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  • On the Lighter Side: A Labor Day salute to some real organized labor

    Observed on the first Monday in September, Labor Day pays tribute to the contributions and achievements of American workers. It was created by the labor movement in the late 19th century and became a federal holiday in 1894. Travel back in time 30 years with us, to the small Nebraska town of Bruno, where Herman Ostry and his family needed a barn moved but couldn't afford to have it done the conventional way. So they demonstrated the real power of organized labor, caught here by the local TV news station.



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Translating Food Technology: Why Would Pig Farmers Insist on Using 'Gestation Crates?'

Why do pig farmers use gestation crates?The last 45 days have seen a line of announcements by food retailers and quick-service restaurant chains that they would soon begin to deman their pork suppliers phase out the use of "gestation crates," individual stalls in which pregnant and newly delivered sows are housed. Spurred by criticism from animal rights groups that the practice is cruel, Smithfield Foods, the country's largest pork farm, first announced in 2007 it would gradually abandon the practice over a 10-year period. Animal-rights groups have lobbied heavily against the practice, often successfully. Ballot initiatives banning sow stalls have passed in many states, and threat of action has led to voluntary agreements to cease their use in other states and Canada. Although Smithfield had earlier backed off on its promise because it was facing financial hardship, Smithfield President and CEO Larry Pope said the company’s hog operations had converted housing for 30 percent of its sow herd and was now back on track to meet the 2017 goal.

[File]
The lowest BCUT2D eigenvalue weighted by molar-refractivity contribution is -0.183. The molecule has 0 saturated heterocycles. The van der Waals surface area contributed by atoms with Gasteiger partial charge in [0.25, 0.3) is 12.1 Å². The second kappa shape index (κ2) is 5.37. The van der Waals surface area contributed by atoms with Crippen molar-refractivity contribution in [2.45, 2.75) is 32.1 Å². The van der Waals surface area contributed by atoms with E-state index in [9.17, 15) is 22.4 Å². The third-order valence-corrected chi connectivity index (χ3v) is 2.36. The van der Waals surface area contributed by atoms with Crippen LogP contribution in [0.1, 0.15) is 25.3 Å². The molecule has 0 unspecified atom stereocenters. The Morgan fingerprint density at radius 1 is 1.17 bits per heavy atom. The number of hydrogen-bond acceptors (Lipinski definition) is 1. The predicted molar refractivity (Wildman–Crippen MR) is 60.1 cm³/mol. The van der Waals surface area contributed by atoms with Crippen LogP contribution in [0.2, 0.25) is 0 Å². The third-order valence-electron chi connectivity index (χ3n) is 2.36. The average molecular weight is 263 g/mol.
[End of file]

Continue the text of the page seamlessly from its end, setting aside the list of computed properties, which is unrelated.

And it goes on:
Since March, Wendy's, Burger King, Safeway, Sonic, Denny's, McDonalds, Cracker Barrel and Kroger have all released statements in conjunction with the Washington-based animal-rights group Humane Society of the United States announcing they plan to pressure pork suppliers to abandon the practice.

“Kroger believes that a gestation crate-free environment is more humane and that the pork industry should work toward gestation crate-free housing,” said that company in a press release co-authored in early June with HSUS.

“Kroger’s has taken a very important step for animal welfare in declaring that the pork industry must find an exit strategy for its use of gestation crates,” said Wayne Pacelle, president and CEO of  HSUS.

Faced with the continual barrage of negative media fanned by HSUS and other animal-rights advocates, grocers and their customers may rightly ask, if so many people believe the practice of crating pigs is inhumane, why do most farmers still use them?